Thursday, May 25, 2000
Western Ky. town recovering from tornado
Officials weigh damage, offer aid
By Mike Chambers
The Associated Press
LEITCHFIELD, Ky. Donna Odom and her family stood amid debris in their front yard, as the sun shone through exposed rafters and onto the backs of state officials walking through her living room touring tornado damage Wednesday.
Ms. Odom had huddled inside the home Tuesday, praying as the tornado ripped her home's roof away. On Wednesday, she wondered whether her homeowners insurance would cover all the damage.
What I bought the home for 10 years ago, you can't build a home for that now, said Ms. Odom, who had not yet spoken with an insurance adjuster.
The line of storms that moved through western Kentucky damaged homes in 12 counties, but Leitchfield was hardest hit, officials with the Kentucky Division of Emergency Management said.
The tornado that struck about 2 p.m. caused more than a dozen injuries, destroyed 16 homes in Leitchfield and severely damaged another 37 homes, said Charlie Frazee with the emergency management agency. Dozens of other homes sustained minor damage, he said Wednesday.
Forty-one National Guard troops were to be posted overnight in the town to prevent looting.
Lt. Gov. Steve Henry, who toured the damage in Leitchfield as part of an initial assessment for state and federal relief, said officials with eight state agencies were mobilized to offer assistance to residents and businesses.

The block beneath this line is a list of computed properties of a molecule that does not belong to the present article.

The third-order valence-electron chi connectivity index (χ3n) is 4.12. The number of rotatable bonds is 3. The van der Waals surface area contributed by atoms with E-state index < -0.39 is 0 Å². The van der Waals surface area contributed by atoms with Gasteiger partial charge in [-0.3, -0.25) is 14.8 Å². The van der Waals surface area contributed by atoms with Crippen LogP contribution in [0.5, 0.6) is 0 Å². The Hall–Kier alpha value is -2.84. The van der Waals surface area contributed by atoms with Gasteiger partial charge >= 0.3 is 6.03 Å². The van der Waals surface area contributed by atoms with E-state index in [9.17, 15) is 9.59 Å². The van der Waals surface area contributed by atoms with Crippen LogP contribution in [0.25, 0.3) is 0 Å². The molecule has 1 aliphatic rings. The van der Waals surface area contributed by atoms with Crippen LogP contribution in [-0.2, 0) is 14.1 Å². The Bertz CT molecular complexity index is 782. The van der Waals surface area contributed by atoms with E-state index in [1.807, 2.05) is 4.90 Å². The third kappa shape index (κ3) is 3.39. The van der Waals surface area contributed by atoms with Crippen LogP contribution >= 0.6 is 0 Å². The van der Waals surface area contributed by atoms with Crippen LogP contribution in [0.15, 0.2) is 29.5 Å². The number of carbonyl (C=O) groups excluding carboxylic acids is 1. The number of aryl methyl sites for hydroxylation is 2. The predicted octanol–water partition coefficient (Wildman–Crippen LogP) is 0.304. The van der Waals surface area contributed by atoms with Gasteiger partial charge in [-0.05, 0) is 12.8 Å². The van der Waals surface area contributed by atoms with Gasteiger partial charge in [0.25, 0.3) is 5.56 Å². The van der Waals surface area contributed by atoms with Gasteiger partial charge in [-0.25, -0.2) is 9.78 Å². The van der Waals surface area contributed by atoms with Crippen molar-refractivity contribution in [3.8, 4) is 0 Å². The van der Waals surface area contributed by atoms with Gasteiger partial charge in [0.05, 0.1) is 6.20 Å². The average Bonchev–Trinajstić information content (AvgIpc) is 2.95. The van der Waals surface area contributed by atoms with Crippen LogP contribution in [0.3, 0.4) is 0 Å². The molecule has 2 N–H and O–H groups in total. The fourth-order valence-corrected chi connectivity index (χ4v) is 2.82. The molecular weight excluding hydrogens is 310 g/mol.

Mr. Henry said many homeowners he talked to were covered by insurance. But he expressed concern for the 2,000 employees who were affected by the tornado that damaged eight businesses at the Leitchfield Industrial Park.
My number one concern is making sure that a year from now every one of those businesses are still here, Mr. Henry said.
The industrial park employs 3,500 people. Grayson County Judge-Executive Gary Logsdon said the damage impacted about one-third of the town's workforce.
Two thousand jobs plays a big part in a small community, Mr. Logsdon said. We rely on our industries.
State officials with the depart<< ments of unemployment and insurance, the Cabinet for Local Government and the Natural Resources Cabinet were in Grayson County on Wednesday to offer assistance to residents and local government officials.
State officials also were working to contain a spill after a 1,000-gallon tank holding diesel fuel was thrown into a nearby creek, Mr. Henry said.
The American Red Cross converted the Grayson County Middle School into a shelter for residents and also was offering assistance to those in need of lodging or food and clothing.
George Betz, a Red Cross spokesman, said only eight people sought shelter the night of the storm and all later left to stay with family.
<< Mr. Betz said the Red Cross is also providing counseling for people traumatized by the storms.
When people go through something like that it kind of rattles you up emotionally, Mr. Betz said.
Bobby and Julie Coy got it from both from the tornado and torrential rains that followed. Their home lost its roof to the tornado, and rains caused the ceiling inside to cave in. Fortunately they were able to move many of their belongings into another room before the living room ceiling fell in.
They weren't home when the tornado struck, and the site was barely recognizable when they returned.
At first we didn't even think it was ours, Julie Coy said.
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